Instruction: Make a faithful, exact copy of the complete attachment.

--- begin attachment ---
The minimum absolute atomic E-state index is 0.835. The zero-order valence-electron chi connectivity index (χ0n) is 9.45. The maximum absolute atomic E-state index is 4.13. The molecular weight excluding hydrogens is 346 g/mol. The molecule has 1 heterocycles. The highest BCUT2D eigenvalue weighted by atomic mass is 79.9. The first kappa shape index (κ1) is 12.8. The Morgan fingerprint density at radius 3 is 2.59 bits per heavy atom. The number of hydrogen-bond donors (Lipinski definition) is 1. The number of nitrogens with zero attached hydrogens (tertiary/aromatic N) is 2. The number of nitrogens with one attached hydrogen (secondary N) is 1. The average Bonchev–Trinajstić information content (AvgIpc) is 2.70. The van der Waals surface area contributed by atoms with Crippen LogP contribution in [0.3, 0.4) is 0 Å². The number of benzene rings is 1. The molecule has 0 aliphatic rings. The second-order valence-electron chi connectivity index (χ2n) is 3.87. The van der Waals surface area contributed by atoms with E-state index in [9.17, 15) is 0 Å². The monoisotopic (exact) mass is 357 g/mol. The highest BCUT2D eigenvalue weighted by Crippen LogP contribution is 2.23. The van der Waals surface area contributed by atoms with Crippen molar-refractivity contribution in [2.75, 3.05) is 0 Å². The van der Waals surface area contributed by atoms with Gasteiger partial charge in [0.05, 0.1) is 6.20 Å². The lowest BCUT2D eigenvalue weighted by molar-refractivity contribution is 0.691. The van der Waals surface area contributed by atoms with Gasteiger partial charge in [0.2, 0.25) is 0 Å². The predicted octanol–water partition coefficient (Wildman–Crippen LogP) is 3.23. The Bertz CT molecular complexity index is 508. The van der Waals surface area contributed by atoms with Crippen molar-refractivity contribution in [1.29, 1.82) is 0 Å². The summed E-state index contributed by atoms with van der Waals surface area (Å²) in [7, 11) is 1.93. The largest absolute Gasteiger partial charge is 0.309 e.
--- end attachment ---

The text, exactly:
The minimum absolute atomic E-state index is 0.835. The zero-order valence-electron chi connectivity index (χ0n) is 9.45. The maximum absolute atomic E-state index is 4.13. The molecular weight excluding hydrogens is 346 g/mol. The molecule has 1 heterocycles. The highest BCUT2D eigenvalue weighted by atomic mass is 79.9. The first kappa shape index (κ1) is 12.8. The Morgan fingerprint density at radius 3 is 2.59 bits per heavy atom. The number of hydrogen-bond donors (Lipinski definition) is 1. The number of nitrogens with zero attached hydrogens (tertiary/aromatic N) is 2. The number of nitrogens with one attached hydrogen (secondary N) is 1. The average Bonchev–Trinajstić information content (AvgIpc) is 2.70. The van der Waals surface area contributed by atoms with Crippen LogP contribution in [0.3, 0.4) is 0 Å². The number of benzene rings is 1. The molecule has 0 aliphatic rings. The second-order valence-electron chi connectivity index (χ2n) is 3.87. The van der Waals surface area contributed by atoms with E-state index in [9.17, 15) is 0 Å². The monoisotopic (exact) mass is 357 g/mol. The highest BCUT2D eigenvalue weighted by Crippen LogP contribution is 2.23. The van der Waals surface area contributed by atoms with Crippen molar-refractivity contribution in [2.75, 3.05) is 0 Å². The van der Waals surface area contributed by atoms with Gasteiger partial charge in [0.05, 0.1) is 6.20 Å². The lowest BCUT2D eigenvalue weighted by molar-refractivity contribution is 0.691. The van der Waals surface area contributed by atoms with Gasteiger partial charge in [0.2, 0.25) is 0 Å². The predicted octanol–water partition coefficient (Wildman–Crippen LogP) is 3.23. The Bertz CT molecular complexity index is 508. The van der Waals surface area contributed by atoms with Crippen molar-refractivity contribution in [1.29, 1.82) is 0 Å². The summed E-state index contributed by atoms with van der Waals surface area (Å²) in [7, 11) is 1.93. The largest absolute Gasteiger partial charge is 0.309 e.